Rhetoric, Immigration, and California's Proposition 187John M Sloop, and Kent A Ono
How do we learn to recognize the damning effects of good rhetorical intentions? And where will we find arguments which escape this trap that permeates the liberal social policy world? Shifting Borders uses an evaluation of the debate over California Proposition 187 to demonstrate how this quandary is best understood by close interrogation of mainstream reports and debates and by bringing to the fore voices that are often left out of mediated discussions.
It is these voices outside the mainstream, so-called "outlaw" discourses, that hold the best possibilities for real social change. To illustrate their claim, the authors present dominant and outlaw discourses around Proposition 187, from television reports, internet chat sites, and religious discourse to coverage of the Los Angeles Times. Their critique ably demonstrates how difficult it is to maintain a position outside the mainstream, but also how important it is for the press, citizens and scholars to actively search out such voices. The findings are organized through a model that provides an innovative method for understanding events and arguments through their rhetorical and communicative construction. In a world where the mediated word defines so much of what we know, Shifting Borders provides a lucid introduction to analyzing the spoken and written word that constitutes political debate in contemporary U.S. culture. In doing so, it makes an important contribution to any future development of progressive political strategy.
"Like articles representing the positions of proponents of the measure, those representing opponents constructing the nation as potentially in danger as a result of undocumented immigration."
"This is a subtle, incisive, and provocative analysis of the complex political rhetoric undergirding the debate over immigration and citizenship in contemporary American society. The book's strength lies in its sharp analysis of the constant tension and struggle between those intent on perpetuating social hierarchies based on narrow conceptions of American citizenship and those struggling to dismantle such systems of categorization in their quest to create a more democratic society. In the aftermath of September 11, Ono and Sloop's thoughtful treatment should provoke sober reconsideration of some of the most pressing social and political issues of our time."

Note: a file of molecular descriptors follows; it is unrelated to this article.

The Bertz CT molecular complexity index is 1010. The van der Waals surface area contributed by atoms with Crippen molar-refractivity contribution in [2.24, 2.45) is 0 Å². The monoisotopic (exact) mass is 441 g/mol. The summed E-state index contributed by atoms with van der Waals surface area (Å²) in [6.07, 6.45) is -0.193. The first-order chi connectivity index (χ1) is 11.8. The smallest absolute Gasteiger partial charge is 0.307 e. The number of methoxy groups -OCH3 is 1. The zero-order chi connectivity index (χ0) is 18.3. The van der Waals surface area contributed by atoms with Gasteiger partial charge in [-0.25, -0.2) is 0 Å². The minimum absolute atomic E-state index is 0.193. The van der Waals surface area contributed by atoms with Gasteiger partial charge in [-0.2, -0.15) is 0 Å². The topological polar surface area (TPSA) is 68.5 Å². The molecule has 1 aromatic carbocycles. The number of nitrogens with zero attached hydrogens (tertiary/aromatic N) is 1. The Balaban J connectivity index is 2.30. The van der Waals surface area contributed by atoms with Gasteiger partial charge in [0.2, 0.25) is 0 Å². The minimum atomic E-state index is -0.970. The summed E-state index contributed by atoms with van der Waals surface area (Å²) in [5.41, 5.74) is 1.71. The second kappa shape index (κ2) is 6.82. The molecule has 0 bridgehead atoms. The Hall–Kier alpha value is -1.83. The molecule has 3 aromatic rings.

—David G. Gutiérrez, University of California, San Diego
"Shifting Borders offers a comprehensive reading of the Proposition 187 controversy. It employs an alternative way of thinking about this (issue), and reminds us to think about race relations in the new century. The contextualizing is particularly well done. It is as if Ono and Sloop stand on a firetower and see the fire in the distance that is coming our way."
—Thomas Nakayama, Hugh Downs School of Human Communication, Arizona State University
"The authors contend that studying Proposition 187 allows them to look for connections between and explanations about migration, xenophobia, citizenship, nativism, social borders, and even international relationships. It is their opinion that Proposition 187 'shatters the cultural assumption that the United States is a 'post-racist' society.' Ono and Sloop have produced a well-written and scholarly work that is thoroughly documented with extensive notes and references."
"Shifting Borders provides readers with both a comprehensive reading of the complex logics shaping the Proposition 187 controversy and a useful framework for deconstructing the spectrum of logics at work throughout public life."
—Rhetoric and Public Affairs, Review Essay, Summer 2004
"This is a very useful and important book.... clearly written, often perceptive, and a pleasure to read. It is well-positioned in the very interesting field of rhetorical analysis and will be of much interest for people working on immigration, border studies, race and ethnicity, discourse analysis, critical theory, governmentality, and the like."
—American Journal of Sociology
"In essence, (Sloop and Ono) are helping develop political strategy. Such a proactive posture may not appeal to historians; however, scholars of critical rhetoric, political science, and ethnic studies will likely find the book provocative and useful."
—The Western Historical Quarterly